Jean Seberg seems to be having something of a moment just now, thanks partly to her iconic elfin hair-do and also to the 50th anniversary of her most famous (and stylish) film, A bout de souffle (Breathless). It’s always a treat to see the film, but the tantalising “featurette” about Seberg – one of the extra features – is a let-down. So here is a potted biog of the ill-fated actress.
In 1959, when she appeared in Jean-Luc Godard’s Breathless as the epitome of carefree American-in-Paris chic, Jean Seberg had the world at her feet. Still only 21, she had already been considered a wash-out after her first movie, St Joan, flopped spectacularly, but she seemed to be reborn thanks to the French New Wave.
During the 1960s, she juggled Hollywood roles with offbeat European projects until a series of disasters – in particular, the death of her baby daughter in 1969 – led to her suicide at the age of 41.
As with most things in Jean Seberg’s troubled life, the death of her child – at only three days old – was not what it seems. During her pregnancy, Seberg was heavily involved with the Black Panther movement. She was already under scrutiny by the FBI because of her political ideas, and in 1969 they planted a smear story in the Los Angeles press.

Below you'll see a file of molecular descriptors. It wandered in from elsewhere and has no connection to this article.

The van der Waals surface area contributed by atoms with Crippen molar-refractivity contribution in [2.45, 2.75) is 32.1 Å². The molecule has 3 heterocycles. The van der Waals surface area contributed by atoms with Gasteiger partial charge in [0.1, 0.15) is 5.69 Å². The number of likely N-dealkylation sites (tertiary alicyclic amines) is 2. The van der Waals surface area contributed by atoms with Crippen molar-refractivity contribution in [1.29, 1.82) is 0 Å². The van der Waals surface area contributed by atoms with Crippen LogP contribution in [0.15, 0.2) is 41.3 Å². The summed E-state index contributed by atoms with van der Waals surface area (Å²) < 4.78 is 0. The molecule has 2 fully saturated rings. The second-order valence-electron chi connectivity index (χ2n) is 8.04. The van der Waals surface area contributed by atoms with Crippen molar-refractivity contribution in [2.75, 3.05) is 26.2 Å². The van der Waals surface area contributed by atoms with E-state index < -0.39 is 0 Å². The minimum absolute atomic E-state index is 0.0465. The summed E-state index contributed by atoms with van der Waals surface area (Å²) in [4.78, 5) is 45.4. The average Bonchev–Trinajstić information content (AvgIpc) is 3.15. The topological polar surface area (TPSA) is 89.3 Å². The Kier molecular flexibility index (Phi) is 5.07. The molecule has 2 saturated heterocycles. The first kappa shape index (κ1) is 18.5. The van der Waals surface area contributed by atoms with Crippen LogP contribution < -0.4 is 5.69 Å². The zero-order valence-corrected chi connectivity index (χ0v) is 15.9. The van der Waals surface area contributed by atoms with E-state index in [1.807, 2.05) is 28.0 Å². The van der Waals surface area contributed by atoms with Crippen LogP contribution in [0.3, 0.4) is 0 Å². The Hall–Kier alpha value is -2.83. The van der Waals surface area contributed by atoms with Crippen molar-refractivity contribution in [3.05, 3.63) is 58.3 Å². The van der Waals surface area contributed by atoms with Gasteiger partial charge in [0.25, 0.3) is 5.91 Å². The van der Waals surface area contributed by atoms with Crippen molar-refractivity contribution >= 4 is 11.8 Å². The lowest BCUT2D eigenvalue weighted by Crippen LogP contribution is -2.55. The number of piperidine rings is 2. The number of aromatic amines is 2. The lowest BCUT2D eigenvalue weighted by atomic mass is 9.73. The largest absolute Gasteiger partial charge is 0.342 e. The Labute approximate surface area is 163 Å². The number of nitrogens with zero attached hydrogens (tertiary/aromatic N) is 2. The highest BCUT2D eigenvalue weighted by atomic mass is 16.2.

Seven months into her pregnancy, Seberg opened her paper to read the rumour that her baby
had been fathered by a Black Panther and not by her husband. In shock, she went into labour and gave birth prematurely. She returned to America to bury her baby and went so far as to allow photographs to be taken of the dead infant so that she could prove she was white.
According to friends, Seberg never recovered. Every year on the anniversary of the baby’s death, she tried to kill herself. At the time of her death, the FBI denied any involvement in the false rumour, but a year after her overdose they admitted their part in the planting of the story.
Incredibly, a musical version of Seberg’s tragic and extremely confused life was staged by the National Theatre in 1983. Peter Hall directed, and Marvin Hamlisch set Christopher Adler’s lyrics to music, but – inevitably – the musical was box-office disaster. Maybe the Seberg jinx has played a part in the non-appearance in a movie version which was much talked about in the 1990s, and was originally intended to star Jodie Foster or Winona Ryder.
* A bout de souffle is out on special edition DVD on the Optimum Home Entertainment label.
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